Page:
The relatively small French stage race of Étoile de Bessèges is getting a lot more attention from cycling fans this year as it is one of the few races going ahead during the early season.
This increased focus on the 2.1-ranked race has resulted increased scrutiny after stage two in the Gard départment of south east France.
A number of professional riders and fans aimed criticism at the placement of the race photographers after the finish line, who had been positioned close to the actual line, meaning the riders had to deviate immediately after finishing at high speed.
British rider, Abby Mae Parkinson tweeted: "Press taking up half the road right after the line. What catastrophic accident has to take place before change happens?!"
Parkinson shared pictures of the finish and European champion, Giacomo Nizzolo (Qhubeka-Assos), swerving to avoid crashing.
This came just moments after a huge crash on the exit of the final roundabout, which was placed at about 400 metres from the finish line, bringing down several sprinters including Edvald Boasson Hagen (Total Direct Energie) and Tim Merlier (Alpecin-Fenix).
There we a few other crashes earlier in the race that saw the likes of Ethan Hayter (Ineos Grenadiers) hit the deck as well before the race headed into a series of very narrow village streets that had a multitude of hazards.
They included a bin that was partially in the road, a pedestrian crossing fence that was not padded, as well as a spectator stretching out his feet onto the course, pulling them back just before the peloton flew through.
But some have pointed out the relatively small size of the race, which relies on the help of volunteers, as pointed out by cycling writer, Peter Cossins.
Cossins said: "Lots of people knocking the [Étoile de] Bessèges race organisation after the stage today. Worth remembering that this race had just three WorldTour teams last year and has 11 this, and is operating on a shoestring, dependent on the goodwill of volunteers. It needs building up, not knocking down."
This is the second French race in a week to be criticised due to its photographer placement with GP La Marseillaise being the other.
In that it was the winner, Aurélien Paret-Peintre (Ag2r-Citroën) had to swerve into Bryan Coquard (B&B Hotels-Vital Concept), almost causing a crash.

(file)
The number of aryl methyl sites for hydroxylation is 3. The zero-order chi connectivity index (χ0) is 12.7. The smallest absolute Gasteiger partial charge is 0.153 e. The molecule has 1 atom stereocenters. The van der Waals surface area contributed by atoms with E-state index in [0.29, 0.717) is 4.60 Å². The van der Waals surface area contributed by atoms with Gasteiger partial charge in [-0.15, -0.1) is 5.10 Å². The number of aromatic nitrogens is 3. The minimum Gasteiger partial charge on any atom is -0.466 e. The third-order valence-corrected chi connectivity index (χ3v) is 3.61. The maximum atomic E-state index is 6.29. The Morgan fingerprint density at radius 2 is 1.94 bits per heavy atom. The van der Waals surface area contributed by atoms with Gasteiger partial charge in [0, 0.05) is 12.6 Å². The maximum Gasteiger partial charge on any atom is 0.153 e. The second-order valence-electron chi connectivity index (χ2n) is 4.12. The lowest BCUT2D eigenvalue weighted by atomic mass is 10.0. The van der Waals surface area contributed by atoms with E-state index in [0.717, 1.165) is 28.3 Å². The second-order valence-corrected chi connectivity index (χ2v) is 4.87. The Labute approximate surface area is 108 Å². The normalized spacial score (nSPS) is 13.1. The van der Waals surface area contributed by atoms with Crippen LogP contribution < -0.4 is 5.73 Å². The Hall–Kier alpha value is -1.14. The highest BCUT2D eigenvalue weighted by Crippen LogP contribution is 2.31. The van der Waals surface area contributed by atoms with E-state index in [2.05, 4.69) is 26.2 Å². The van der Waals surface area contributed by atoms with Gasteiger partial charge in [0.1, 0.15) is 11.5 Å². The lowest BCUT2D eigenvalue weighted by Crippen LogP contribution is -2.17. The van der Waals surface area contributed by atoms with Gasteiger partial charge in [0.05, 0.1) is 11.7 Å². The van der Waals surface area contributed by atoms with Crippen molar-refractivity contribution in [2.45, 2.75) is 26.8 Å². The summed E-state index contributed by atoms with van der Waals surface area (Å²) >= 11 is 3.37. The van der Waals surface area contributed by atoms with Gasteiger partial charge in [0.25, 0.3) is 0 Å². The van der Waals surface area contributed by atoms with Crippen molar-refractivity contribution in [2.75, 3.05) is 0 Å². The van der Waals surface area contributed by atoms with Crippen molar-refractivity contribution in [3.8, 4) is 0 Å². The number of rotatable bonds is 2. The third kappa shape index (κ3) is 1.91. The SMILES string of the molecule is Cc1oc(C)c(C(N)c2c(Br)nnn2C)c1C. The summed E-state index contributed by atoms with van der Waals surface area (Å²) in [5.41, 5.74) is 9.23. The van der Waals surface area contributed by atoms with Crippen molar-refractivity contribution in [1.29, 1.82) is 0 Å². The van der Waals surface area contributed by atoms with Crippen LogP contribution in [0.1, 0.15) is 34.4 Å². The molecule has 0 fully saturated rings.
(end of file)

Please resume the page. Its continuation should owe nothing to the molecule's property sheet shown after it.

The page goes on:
Cycling Weekly has approached the organisers of Étoile de Bessèges for comment.
Hi, I'm one of Cycling Weekly's content writers for the web team responsible for writing stories on racing, tech, updating evergreen pages as well as the weekly email newsletter. Proud Yorkshireman from the UK's answer to Flanders, Calderdale, go check out the cobbled climbs!
I started watching cycling back in 2010, before all the hype around London 2012 and Bradley Wiggins at the Tour de France. In fact, it was Alberto Contador and Andy Schleck's battle in the fog up the Tourmalet on stage 17 of the Tour de France.
It took me a few more years to get into the journalism side of things, but I had a good idea I wanted to get into cycling journalism by the end of year nine at school and started doing voluntary work soon after. This got me a chance to go to the London Six Days, Tour de Yorkshire and the Tour of Britain to name a few before eventually joining Eurosport's online team while I was at uni, where I studied journalism. Eurosport gave me the opportunity to work at the world championships in Harrogate back in the awful weather.
After various bar jobs, I managed to get my way into Cycling Weekly in late February of 2020 where I mostly write about racing and everything around that as it's what I specialise in but don't be surprised to see my name on other news stories.
When not writing stories for the site, I don't really switch off my cycling side as I watch every race that is televised as well as being a rider myself and a regular user of the game Pro Cycling Manager. Maybe too regular.
My bike is a well used Specialized Tarmac SL4 when out on my local roads back in West Yorkshire as well as in northern Hampshire with the hills and mountains being my preferred terrain.
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